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The Nerdy Way To Learn: Spanish » Patterns » MN to Ñ »

Sueño and In­som­nia

Sueño (Span­ish for “dream”) and in­som­nia come from the same root: the Latin som­nus, mean­ing, “sleep.”

The evo­lu­tion is easy to spot if we re­mem­ber that the ‑mn- sound in Latin usu­al­ly trans­formed in­to the ñ in Span­ish. See damn and daño, for ex­am­ple. Or au­tumn and otoño as well.

Thus, the s‑mn of in­som­nia maps to the s‑ñ of, sueño.

Daño and Con­demn, Damn

Daño, Span­ish for “dam­age”, comes from the Latin for the same: damnum. From the same root we get both the Eng­lish con­demn and damn. But what hap­pened to that miss­ing ‘m’?

In­ter­est­ing­ly, the Latin m‑n sound tend­ed to turn in­to a ñ sound in Span­ish. This ex­plains how au­tumn be­came otoño, for ex­am­ple.

We can still see this pat­tern pre­served in the per­fect map­ping of d‑ñ in daño to the d‑mn of damn, and the same with con­demn.

From the same root we al­so get the Eng­lish in­dem­ni­ty, as well as dam­age it­self, al­though the fi­nal ‑n was lost be­cause dam­age en­tered Eng­lish via French.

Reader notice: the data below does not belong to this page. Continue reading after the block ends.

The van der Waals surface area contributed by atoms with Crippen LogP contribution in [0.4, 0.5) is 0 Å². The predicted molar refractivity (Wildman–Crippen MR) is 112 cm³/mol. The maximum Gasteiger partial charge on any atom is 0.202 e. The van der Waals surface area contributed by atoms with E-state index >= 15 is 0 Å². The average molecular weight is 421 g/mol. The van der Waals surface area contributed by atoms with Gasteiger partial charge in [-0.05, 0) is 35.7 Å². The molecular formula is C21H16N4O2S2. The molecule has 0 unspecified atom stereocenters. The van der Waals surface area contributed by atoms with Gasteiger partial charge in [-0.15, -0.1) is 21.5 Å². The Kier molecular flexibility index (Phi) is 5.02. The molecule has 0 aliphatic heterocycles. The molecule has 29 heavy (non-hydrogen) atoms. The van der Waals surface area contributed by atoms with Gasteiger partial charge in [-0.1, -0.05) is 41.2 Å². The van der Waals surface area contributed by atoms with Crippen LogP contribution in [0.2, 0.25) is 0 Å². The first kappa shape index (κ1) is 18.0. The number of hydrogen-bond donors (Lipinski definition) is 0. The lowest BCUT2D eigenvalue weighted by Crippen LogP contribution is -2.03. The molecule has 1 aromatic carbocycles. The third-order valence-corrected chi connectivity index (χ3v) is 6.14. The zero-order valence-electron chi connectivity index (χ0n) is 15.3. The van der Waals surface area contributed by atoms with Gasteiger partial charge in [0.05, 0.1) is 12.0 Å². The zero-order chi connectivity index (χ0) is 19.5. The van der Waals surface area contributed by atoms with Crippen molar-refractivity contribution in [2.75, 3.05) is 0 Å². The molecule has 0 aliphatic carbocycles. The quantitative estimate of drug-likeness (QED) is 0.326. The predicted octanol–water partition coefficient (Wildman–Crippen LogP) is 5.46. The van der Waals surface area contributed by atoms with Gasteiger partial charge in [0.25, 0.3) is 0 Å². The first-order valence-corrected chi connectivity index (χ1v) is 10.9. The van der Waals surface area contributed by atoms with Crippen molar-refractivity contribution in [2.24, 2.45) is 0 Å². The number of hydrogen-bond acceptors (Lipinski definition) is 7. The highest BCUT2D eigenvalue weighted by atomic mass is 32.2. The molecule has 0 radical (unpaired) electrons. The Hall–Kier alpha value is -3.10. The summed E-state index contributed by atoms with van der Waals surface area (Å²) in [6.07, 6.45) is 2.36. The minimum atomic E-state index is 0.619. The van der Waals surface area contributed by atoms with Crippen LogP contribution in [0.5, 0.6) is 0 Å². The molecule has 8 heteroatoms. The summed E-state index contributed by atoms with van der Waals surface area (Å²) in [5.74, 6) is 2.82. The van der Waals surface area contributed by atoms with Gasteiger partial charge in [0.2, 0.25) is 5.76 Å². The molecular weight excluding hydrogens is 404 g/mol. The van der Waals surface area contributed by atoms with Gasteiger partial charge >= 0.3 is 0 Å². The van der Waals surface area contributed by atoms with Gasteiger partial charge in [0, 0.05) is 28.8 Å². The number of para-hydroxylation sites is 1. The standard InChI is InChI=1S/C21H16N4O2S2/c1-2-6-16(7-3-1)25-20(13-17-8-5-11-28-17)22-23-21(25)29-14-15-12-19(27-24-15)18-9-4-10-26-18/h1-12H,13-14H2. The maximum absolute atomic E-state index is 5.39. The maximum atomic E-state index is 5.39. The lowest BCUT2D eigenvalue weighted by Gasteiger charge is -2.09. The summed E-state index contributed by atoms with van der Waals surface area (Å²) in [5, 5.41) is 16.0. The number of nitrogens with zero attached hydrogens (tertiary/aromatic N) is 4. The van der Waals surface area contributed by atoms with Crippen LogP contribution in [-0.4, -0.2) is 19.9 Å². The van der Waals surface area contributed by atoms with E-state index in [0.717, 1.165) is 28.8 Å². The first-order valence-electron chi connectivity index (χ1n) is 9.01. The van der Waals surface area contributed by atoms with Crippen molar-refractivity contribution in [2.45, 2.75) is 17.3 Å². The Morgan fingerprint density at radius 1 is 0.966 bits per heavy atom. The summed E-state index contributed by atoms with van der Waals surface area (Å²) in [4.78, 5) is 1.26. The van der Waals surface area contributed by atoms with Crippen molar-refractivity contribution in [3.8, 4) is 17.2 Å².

We can see the par­al­lel but be­tween daño, con­demn, dam­age, and damnum — but how did it come to mean the for­mer­ly-vul­gar, damn? Think of damn in the old sense of, sen­tenc­ing some­one for a crime they did: you are con­demned to hell. A whole slew of Eng­lish in­sults come from this same con­cept, in­clud­ing the word hell it­self!

Otoño and Au­tumn

Otoño does­n’t sound much like its Eng­lish trans­la­tion, fall (the sea­son). But if we think of the less com­mon syn­onym, Au­tumn, then the pat­tern be­comes a bit clear­er.

Both come from the Latin for the same, Au­tum­nus. But Latin words with an m‑n sound usu­al­ly be­came an ñ sound in Span­ish. Think of damn and daño, for ex­am­ple. So the a‑t-m‑n of au­tumn maps to the o‑t-ñ of otoño!

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